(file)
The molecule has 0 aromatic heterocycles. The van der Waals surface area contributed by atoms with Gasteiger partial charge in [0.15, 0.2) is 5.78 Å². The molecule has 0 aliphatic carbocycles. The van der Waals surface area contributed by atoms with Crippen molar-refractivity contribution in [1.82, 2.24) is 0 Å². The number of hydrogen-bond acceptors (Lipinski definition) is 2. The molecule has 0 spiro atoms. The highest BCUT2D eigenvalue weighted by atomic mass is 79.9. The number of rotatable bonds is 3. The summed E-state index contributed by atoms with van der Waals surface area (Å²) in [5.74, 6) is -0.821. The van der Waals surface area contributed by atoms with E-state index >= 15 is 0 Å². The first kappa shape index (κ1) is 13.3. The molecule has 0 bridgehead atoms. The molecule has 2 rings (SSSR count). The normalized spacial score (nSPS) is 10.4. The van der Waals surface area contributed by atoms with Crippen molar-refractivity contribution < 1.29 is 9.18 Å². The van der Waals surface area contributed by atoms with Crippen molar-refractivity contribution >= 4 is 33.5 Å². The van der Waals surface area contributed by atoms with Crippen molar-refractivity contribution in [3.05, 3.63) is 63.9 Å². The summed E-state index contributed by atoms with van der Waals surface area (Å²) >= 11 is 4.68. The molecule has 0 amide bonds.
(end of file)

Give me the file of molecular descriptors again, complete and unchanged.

The molecule has 0 aromatic heterocycles. The van der Waals surface area contributed by atoms with Gasteiger partial charge in [0.15, 0.2) is 5.78 Å². The molecule has 0 aliphatic carbocycles. The van der Waals surface area contributed by atoms with Crippen molar-refractivity contribution in [1.82, 2.24) is 0 Å². The number of hydrogen-bond acceptors (Lipinski definition) is 2. The molecule has 0 spiro atoms. The highest BCUT2D eigenvalue weighted by atomic mass is 79.9. The number of rotatable bonds is 3. The summed E-state index contributed by atoms with van der Waals surface area (Å²) in [5.74, 6) is -0.821. The van der Waals surface area contributed by atoms with E-state index >= 15 is 0 Å². The first kappa shape index (κ1) is 13.3. The molecule has 0 bridgehead atoms. The molecule has 2 rings (SSSR count). The normalized spacial score (nSPS) is 10.4. The van der Waals surface area contributed by atoms with Crippen molar-refractivity contribution < 1.29 is 9.18 Å². The van der Waals surface area contributed by atoms with Crippen molar-refractivity contribution >= 4 is 33.5 Å². The van der Waals surface area contributed by atoms with Crippen molar-refractivity contribution in [3.05, 3.63) is 63.9 Å². The summed E-state index contributed by atoms with van der Waals surface area (Å²) >= 11 is 4.68. The molecule has 0 amide bonds.